On Questions

First, a question I will answer later. This post is already long enough.

  • Where should I work?

Productive questions are about a journey and a destination.

  • Why am I waiting for rebuilds?
  • How many times am I re-entering my password?
  • Where is my time going?

Non-productive questions are subtle, or not subtle, endless tasks.

  • How should I structure my project?
  • Should I use vi or emacs?
  • How can I generate automatic time reports for my manager?

Why am I waiting for rebuilds?

Answer this and you’ll get minutes (or hours) back per day. Ten minutes a day is a full work week every year. Answer it really well and your co-workers will love you.

  • If your rebuild is living in a C-like world, start looking at ccache.
  • If your rebuild requires waiting for a Tomcat/Apache restart (not reload), fix your deployment scripts.
  • If your rebuild requires pushing to a server since you develop on Windows (or Mac) but have a Linux production environment, get a personal copy of your production environment and work directly in that. This is the cause of many, many ills (and probably worth another post later on.)

Deep down, everything in development is a REPL. Good REPLs are fast.

How many times am I re-entering my password?

If you are entering your password more than twice per working session you either need to learn how ssh-keygen works, you’re working on some kind of login system, you have overly restrictive IT, or something else is quite broken.

Lastpass is a good place to start. Passwords easy enough to type in frequently are a security risk. Passwords too long to type in frequently are potentially deadly to productivity (and expect someone to write it down or store it in an insecure place.)

One-time passwords are a great compromise. I don’t have any research to link to here, so I’ll be quiet.

Related to passwords - proper use of Mosh and Byobu really takes the edge off of logging back in.

Where is my time going?

If you are an engineer, and this might not be a popular opinion, you should not be worried about clocking in a particular number of hours. Hours spent staring at a project are about as useful a metric as lines of code written - which is to say useless. RescueTime can give you some insight, but to be honest, you should already be aware of what dominates your day.

Microsoft Word

You’re either revising your resume or writing endless design docs that nobody will read. In general, the sweet spot is between one to three pages of content. Anything longer is probably a level of detail not appropriate in a design doc - and Word is not a good choice for reference documents. If you’re revising your resume, you probably know what you’re doing. If you’re not certain you do, read this.

Oh, resumes should always be a single page.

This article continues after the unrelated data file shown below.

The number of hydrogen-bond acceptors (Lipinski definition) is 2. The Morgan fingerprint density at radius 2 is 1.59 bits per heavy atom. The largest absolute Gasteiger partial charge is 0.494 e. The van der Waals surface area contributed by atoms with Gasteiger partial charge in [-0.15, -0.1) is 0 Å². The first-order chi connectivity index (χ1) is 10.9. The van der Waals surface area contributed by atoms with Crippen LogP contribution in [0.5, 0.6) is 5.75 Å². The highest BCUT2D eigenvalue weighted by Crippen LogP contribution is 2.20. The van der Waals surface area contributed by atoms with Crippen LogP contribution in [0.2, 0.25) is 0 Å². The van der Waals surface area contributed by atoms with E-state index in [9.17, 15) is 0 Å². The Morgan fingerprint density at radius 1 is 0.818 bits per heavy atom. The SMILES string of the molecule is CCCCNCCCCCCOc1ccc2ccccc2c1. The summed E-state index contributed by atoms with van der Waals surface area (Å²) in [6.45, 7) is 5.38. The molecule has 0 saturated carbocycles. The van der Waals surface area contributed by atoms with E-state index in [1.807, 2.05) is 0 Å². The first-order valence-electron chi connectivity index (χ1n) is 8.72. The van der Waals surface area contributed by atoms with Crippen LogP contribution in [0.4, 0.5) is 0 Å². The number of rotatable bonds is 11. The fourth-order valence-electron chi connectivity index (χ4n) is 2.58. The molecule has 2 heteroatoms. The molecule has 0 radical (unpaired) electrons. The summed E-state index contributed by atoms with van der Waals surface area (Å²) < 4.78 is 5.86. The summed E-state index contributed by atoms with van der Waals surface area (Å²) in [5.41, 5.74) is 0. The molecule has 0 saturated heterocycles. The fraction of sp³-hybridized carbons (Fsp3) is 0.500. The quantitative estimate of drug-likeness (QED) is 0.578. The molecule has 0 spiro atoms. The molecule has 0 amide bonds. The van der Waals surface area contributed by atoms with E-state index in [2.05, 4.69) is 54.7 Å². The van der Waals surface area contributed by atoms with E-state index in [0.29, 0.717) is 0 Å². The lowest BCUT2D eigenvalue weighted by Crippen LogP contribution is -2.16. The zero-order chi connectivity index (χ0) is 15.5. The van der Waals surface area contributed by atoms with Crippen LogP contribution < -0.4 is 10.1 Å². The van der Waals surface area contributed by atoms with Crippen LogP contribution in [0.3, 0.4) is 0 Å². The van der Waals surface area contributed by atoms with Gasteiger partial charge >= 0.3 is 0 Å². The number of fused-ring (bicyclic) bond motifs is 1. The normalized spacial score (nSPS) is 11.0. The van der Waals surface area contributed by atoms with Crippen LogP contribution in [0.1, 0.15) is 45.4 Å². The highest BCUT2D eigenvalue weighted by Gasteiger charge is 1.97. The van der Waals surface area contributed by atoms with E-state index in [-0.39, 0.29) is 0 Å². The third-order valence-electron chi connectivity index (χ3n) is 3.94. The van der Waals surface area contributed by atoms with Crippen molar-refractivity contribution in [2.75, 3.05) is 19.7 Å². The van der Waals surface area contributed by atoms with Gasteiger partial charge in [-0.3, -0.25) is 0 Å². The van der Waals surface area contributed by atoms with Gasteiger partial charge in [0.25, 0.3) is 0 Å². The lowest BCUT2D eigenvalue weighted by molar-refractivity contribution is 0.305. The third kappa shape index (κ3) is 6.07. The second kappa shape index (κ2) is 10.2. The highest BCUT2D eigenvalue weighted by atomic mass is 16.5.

Some IDE

If it’s Eclipse, you’re just waiting for it to start, and should switch to IntelliJ (or Sublime Text, although I’ll admit Java is terrible to write without an IDE.) If you’re spending most of your day coding but don’t feel productive…

  • You might be doing just fine. Talk to your manager. Talk to your peers. Don’t humble-brag.
  • You might be in a learning phase. This might be acceptable or you might need training or a re-baseline. Again, talk to your manager and peers.

Every manager I’ve ever had was always happy to talk about how I was doing. They’re graded on your grading, so to speak: take an interest in it and everyone wins. Talking to your peers is trickier - showing that you’re worried about pulling your weight, however, may get you feedback you can’t get any other way.

Code Reviews

Generally someone gets a reputation as being an easy review. You may be that person. You may also just be picking up reviews too often - for example, I have designated times I’ll look at the queue during the day (unless someone specifically asks me for a review - don’t be a jerk.) This is one of the extremely rare social situations where it’s acceptable to just stop and let everyone else catch up.

If someone starts talking about adding a code review process with SLAs…run.

Facebook (or some other egregious waste of time)

You either work for Facebook or you need to be honest with yourself. If you don’t care about your project - and I mean a deep, long-term not caring, not a “this is a bug bash week” or “I’m new and everything is hard” kind of not caring - find something else to work on or somewhere else to work. If appropriate, do meta-work: automate, refine, optimize the pieces that make your job painful.

Non-productive questions?

  • How should I structure my project? It doesn’t matter. You’ll get it wrong until it’s in production. Until long after it’s in production, usually.
  • Should I use vi or emacs? If you know one, use it. If you know neither, Sublime Text. Re-learning a new system “just because” is an incredibly pointless time-sink.
  • How can I generate automatic time reports for my manager? If your manager really cares, you’re either on the path to being fired or your manager is trying to justify your existence. There are better actions in either case.


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